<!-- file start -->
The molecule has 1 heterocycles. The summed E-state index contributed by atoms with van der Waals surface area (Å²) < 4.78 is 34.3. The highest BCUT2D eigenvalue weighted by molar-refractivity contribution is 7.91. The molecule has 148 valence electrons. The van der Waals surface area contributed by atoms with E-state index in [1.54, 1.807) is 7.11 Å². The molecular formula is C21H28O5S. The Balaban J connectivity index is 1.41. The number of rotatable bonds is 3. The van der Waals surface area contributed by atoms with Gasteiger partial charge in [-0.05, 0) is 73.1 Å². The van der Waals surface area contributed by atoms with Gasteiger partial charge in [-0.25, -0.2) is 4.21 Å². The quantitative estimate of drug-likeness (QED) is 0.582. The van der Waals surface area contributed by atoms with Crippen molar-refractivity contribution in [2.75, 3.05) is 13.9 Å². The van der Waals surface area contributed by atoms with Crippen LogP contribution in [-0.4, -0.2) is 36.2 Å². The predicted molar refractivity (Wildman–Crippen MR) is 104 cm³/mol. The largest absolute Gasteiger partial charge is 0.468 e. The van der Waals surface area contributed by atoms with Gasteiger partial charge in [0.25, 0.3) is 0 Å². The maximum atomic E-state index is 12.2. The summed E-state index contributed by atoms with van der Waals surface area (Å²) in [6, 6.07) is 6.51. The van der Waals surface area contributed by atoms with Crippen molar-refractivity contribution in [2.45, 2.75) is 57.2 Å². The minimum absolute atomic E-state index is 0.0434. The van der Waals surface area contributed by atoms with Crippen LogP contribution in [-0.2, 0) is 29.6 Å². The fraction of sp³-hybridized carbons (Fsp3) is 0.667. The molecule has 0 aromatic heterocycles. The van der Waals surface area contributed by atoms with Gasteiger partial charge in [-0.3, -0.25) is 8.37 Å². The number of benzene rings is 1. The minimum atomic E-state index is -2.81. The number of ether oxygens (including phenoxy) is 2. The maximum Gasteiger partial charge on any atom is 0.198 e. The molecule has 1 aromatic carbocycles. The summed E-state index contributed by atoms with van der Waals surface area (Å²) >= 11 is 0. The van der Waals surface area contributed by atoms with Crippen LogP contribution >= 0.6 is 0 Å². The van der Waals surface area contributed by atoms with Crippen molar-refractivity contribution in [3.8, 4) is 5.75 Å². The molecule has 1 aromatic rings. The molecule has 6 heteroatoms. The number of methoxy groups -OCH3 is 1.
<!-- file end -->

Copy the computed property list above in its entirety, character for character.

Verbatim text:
The molecule has 1 heterocycles. The summed E-state index contributed by atoms with van der Waals surface area (Å²) < 4.78 is 34.3. The highest BCUT2D eigenvalue weighted by molar-refractivity contribution is 7.91. The molecule has 148 valence electrons. The van der Waals surface area contributed by atoms with E-state index in [1.54, 1.807) is 7.11 Å². The molecular formula is C21H28O5S. The Balaban J connectivity index is 1.41. The number of rotatable bonds is 3. The van der Waals surface area contributed by atoms with Gasteiger partial charge in [-0.05, 0) is 73.1 Å². The van der Waals surface area contributed by atoms with Gasteiger partial charge in [-0.25, -0.2) is 4.21 Å². The quantitative estimate of drug-likeness (QED) is 0.582. The van der Waals surface area contributed by atoms with Crippen molar-refractivity contribution in [2.75, 3.05) is 13.9 Å². The van der Waals surface area contributed by atoms with Crippen LogP contribution in [-0.4, -0.2) is 36.2 Å². The predicted molar refractivity (Wildman–Crippen MR) is 104 cm³/mol. The largest absolute Gasteiger partial charge is 0.468 e. The van der Waals surface area contributed by atoms with Gasteiger partial charge in [0.25, 0.3) is 0 Å². The maximum atomic E-state index is 12.2. The summed E-state index contributed by atoms with van der Waals surface area (Å²) in [6, 6.07) is 6.51. The van der Waals surface area contributed by atoms with Crippen molar-refractivity contribution in [2.45, 2.75) is 57.2 Å². The minimum absolute atomic E-state index is 0.0434. The van der Waals surface area contributed by atoms with Crippen LogP contribution in [-0.2, 0) is 29.6 Å². The fraction of sp³-hybridized carbons (Fsp3) is 0.667. The molecule has 0 aromatic heterocycles. The van der Waals surface area contributed by atoms with Gasteiger partial charge in [-0.3, -0.25) is 8.37 Å². The number of benzene rings is 1. The minimum atomic E-state index is -2.81. The number of ether oxygens (including phenoxy) is 2. The maximum Gasteiger partial charge on any atom is 0.198 e. The molecule has 1 aromatic carbocycles. The summed E-state index contributed by atoms with van der Waals surface area (Å²) >= 11 is 0. The van der Waals surface area contributed by atoms with Crippen LogP contribution >= 0.6 is 0 Å². The van der Waals surface area contributed by atoms with Crippen molar-refractivity contribution in [3.8, 4) is 5.75 Å². The molecule has 1 aromatic rings. The molecule has 6 heteroatoms. The number of methoxy groups -OCH3 is 1.